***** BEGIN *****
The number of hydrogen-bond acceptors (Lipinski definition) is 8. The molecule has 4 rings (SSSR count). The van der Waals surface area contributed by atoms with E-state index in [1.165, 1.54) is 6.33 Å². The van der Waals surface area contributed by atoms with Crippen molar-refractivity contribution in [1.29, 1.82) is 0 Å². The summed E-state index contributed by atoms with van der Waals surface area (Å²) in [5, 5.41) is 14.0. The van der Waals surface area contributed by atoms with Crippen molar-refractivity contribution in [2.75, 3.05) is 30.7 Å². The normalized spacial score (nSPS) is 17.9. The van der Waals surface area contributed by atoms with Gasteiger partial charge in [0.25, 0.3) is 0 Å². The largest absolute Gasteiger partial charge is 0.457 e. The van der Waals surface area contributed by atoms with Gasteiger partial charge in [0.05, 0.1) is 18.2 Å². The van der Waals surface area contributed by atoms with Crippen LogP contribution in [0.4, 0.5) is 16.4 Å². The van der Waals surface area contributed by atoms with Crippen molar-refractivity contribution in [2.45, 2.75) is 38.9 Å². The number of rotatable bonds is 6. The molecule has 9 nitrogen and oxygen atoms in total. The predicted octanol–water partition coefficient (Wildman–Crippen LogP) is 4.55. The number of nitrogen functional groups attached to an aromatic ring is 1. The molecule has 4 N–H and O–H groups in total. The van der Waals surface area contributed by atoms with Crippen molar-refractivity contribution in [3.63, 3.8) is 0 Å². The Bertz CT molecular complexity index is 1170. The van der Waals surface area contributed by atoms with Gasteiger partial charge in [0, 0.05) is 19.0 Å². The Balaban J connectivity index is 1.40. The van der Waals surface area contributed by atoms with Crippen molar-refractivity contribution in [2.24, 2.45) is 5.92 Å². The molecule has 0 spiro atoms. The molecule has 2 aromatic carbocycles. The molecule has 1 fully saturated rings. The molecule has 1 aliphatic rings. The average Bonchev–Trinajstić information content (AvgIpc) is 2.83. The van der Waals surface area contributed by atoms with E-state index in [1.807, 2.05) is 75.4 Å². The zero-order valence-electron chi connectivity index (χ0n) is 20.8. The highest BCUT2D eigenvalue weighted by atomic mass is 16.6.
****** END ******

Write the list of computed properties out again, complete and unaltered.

The number of hydrogen-bond acceptors (Lipinski definition) is 8. The molecule has 4 rings (SSSR count). The van der Waals surface area contributed by atoms with E-state index in [1.165, 1.54) is 6.33 Å². The van der Waals surface area contributed by atoms with Crippen molar-refractivity contribution in [1.29, 1.82) is 0 Å². The summed E-state index contributed by atoms with van der Waals surface area (Å²) in [5, 5.41) is 14.0. The van der Waals surface area contributed by atoms with Crippen molar-refractivity contribution in [2.75, 3.05) is 30.7 Å². The normalized spacial score (nSPS) is 17.9. The van der Waals surface area contributed by atoms with Gasteiger partial charge in [0.25, 0.3) is 0 Å². The largest absolute Gasteiger partial charge is 0.457 e. The van der Waals surface area contributed by atoms with Gasteiger partial charge in [0.05, 0.1) is 18.2 Å². The van der Waals surface area contributed by atoms with Crippen LogP contribution in [0.4, 0.5) is 16.4 Å². The van der Waals surface area contributed by atoms with Crippen molar-refractivity contribution in [2.45, 2.75) is 38.9 Å². The number of rotatable bonds is 6. The molecule has 9 nitrogen and oxygen atoms in total. The predicted octanol–water partition coefficient (Wildman–Crippen LogP) is 4.55. The number of nitrogen functional groups attached to an aromatic ring is 1. The molecule has 4 N–H and O–H groups in total. The van der Waals surface area contributed by atoms with Crippen molar-refractivity contribution in [3.63, 3.8) is 0 Å². The Bertz CT molecular complexity index is 1170. The van der Waals surface area contributed by atoms with Gasteiger partial charge in [0, 0.05) is 19.0 Å². The Balaban J connectivity index is 1.40. The van der Waals surface area contributed by atoms with Crippen molar-refractivity contribution in [2.24, 2.45) is 5.92 Å². The molecule has 0 spiro atoms. The molecule has 2 aromatic carbocycles. The molecule has 1 fully saturated rings. The molecule has 1 aliphatic rings. The average Bonchev–Trinajstić information content (AvgIpc) is 2.83. The van der Waals surface area contributed by atoms with E-state index in [1.807, 2.05) is 75.4 Å². The zero-order valence-electron chi connectivity index (χ0n) is 20.8. The highest BCUT2D eigenvalue weighted by atomic mass is 16.6.